MEXICO CITY (Reuters) - The big, luxurious airplane used to ferry Mexico’s former president around the globe is about to fly away permanently in one of the first moves by the new president to rid the country of what he has derided as a towering symbol of excess.
“We are selling all the planes and helicopters that the corrupt politicians used,” President Andres Manuel Lopez Obrador told a rally in Xalapa, Veracruz, near the end of his first full day as president. The crowd roared its approval.
Finance Minister Carlos Urzua convened a news conference in Mexico City earlier on Sunday, attended by a small army of local reporters in front of the Boeing 787 Dreamliner to announce that the plane will “very soon” be put up for sale.
Photographers and camera crews were then ushered into the aircraft to see for themselves the spacious interior emblazoned with official government seals on the walls and flat-screen monitors, as well as the presidential bedroom and what appeared to be a marble-lined bathroom.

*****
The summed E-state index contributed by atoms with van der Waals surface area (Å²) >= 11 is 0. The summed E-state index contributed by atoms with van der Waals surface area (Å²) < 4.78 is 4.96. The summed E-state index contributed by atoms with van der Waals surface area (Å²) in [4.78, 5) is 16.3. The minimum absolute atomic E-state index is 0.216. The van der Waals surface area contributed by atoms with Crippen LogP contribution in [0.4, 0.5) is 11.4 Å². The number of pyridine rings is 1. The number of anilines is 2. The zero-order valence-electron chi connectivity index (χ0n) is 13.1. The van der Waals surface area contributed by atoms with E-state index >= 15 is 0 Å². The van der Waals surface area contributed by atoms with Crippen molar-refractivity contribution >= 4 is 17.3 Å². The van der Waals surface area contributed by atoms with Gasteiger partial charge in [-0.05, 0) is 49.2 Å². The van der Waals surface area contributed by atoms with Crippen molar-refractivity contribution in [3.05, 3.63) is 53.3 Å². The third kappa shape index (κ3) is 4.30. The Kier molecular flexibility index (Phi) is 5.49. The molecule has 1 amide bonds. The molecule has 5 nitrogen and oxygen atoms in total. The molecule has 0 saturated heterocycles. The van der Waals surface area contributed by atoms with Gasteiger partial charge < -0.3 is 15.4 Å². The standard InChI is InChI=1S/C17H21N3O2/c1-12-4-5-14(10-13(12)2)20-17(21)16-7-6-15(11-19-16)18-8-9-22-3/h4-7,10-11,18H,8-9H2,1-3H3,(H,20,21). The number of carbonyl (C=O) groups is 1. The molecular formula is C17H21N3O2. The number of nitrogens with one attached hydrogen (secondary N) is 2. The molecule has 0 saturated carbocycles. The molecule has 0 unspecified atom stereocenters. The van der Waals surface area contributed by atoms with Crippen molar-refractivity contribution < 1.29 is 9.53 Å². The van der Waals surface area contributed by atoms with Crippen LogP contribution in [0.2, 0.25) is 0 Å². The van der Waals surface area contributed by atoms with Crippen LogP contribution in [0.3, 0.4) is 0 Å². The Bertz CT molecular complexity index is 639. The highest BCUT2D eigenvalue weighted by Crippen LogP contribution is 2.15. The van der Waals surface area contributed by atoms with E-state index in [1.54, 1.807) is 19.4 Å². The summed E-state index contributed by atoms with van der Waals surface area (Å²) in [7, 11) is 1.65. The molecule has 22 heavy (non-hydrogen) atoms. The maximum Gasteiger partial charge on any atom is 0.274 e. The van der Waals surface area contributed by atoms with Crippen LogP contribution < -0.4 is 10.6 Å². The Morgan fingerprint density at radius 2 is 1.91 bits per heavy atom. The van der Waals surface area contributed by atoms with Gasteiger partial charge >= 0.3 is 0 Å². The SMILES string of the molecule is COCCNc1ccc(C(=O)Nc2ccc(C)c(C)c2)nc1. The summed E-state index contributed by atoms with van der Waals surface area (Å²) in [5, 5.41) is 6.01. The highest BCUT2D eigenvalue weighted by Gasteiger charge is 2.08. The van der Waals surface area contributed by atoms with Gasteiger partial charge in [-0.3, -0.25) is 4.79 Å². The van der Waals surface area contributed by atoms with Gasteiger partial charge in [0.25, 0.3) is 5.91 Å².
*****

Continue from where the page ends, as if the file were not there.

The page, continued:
The $218 million presidential jet acquired in late 2012 is one of 60 government planes that will be sold, in addition to 70 helicopters, said Urzua.
It will be flown on Monday to the Victorville airport in southern California at Boeing’s recommendation as it awaits a new owner, according to a statement by the finance ministry.
At the rally, Lopez Obrador ticked off other populist campaign promises, including ending the pensions for ex-presidents and a pay cut for senior government officials that he described as significant money savers.
On Saturday morning, just before his formal inauguration, , the veteran leftist ordered the doors open at Los Pinos, the opulent residence of Mexican presidents dating back eight decades.
Families lounged in the gardens, ran through corridors to peek into offices and rooms, and listened to musical ensembles that were invited to play.
Known for his frugal living, Lopez Obrador has often said he will not live at Los Pinos, and instead will convert the sprawling property into a cultural center.
Lopez Obrador won a landslide election victory in large part by seizing on widespread disgust with Mexico’s governing elite, viewed by many as out-of-touch and deeply corrupt.
Reporting by David Alire Garcia; Editing by Sandra Maler